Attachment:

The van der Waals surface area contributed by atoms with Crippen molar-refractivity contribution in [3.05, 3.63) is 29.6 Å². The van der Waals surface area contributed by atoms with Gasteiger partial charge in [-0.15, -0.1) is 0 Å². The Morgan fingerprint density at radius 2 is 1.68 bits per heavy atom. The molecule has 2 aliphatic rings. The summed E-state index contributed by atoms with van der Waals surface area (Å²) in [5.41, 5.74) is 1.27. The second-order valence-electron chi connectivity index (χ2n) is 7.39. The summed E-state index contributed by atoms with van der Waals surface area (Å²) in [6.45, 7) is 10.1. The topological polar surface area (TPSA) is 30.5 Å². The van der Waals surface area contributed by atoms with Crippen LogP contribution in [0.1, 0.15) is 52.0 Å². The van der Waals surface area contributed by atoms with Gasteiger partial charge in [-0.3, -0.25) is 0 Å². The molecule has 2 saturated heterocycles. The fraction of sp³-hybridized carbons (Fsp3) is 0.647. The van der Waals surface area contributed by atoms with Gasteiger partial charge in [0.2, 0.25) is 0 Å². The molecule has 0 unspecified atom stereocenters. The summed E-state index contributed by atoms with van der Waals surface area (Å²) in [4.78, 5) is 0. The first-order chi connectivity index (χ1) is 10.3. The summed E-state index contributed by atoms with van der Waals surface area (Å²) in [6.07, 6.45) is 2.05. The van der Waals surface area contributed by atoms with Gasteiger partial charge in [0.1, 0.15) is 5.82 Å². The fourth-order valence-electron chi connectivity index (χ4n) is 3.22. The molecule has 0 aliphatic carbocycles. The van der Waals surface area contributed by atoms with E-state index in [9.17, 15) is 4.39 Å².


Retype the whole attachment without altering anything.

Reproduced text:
The van der Waals surface area contributed by atoms with Crippen molar-refractivity contribution in [3.05, 3.63) is 29.6 Å². The van der Waals surface area contributed by atoms with Gasteiger partial charge in [-0.15, -0.1) is 0 Å². The Morgan fingerprint density at radius 2 is 1.68 bits per heavy atom. The molecule has 2 aliphatic rings. The summed E-state index contributed by atoms with van der Waals surface area (Å²) in [5.41, 5.74) is 1.27. The second-order valence-electron chi connectivity index (χ2n) is 7.39. The summed E-state index contributed by atoms with van der Waals surface area (Å²) in [6.45, 7) is 10.1. The topological polar surface area (TPSA) is 30.5 Å². The van der Waals surface area contributed by atoms with Crippen LogP contribution in [0.1, 0.15) is 52.0 Å². The van der Waals surface area contributed by atoms with Gasteiger partial charge in [-0.3, -0.25) is 0 Å². The molecule has 2 saturated heterocycles. The fraction of sp³-hybridized carbons (Fsp3) is 0.647. The van der Waals surface area contributed by atoms with Gasteiger partial charge in [0.2, 0.25) is 0 Å². The molecule has 0 unspecified atom stereocenters. The summed E-state index contributed by atoms with van der Waals surface area (Å²) in [4.78, 5) is 0. The first-order chi connectivity index (χ1) is 10.3. The summed E-state index contributed by atoms with van der Waals surface area (Å²) in [6.07, 6.45) is 2.05. The van der Waals surface area contributed by atoms with Gasteiger partial charge in [0.1, 0.15) is 5.82 Å². The fourth-order valence-electron chi connectivity index (χ4n) is 3.22. The molecule has 0 aliphatic carbocycles. The van der Waals surface area contributed by atoms with E-state index in [9.17, 15) is 4.39 Å².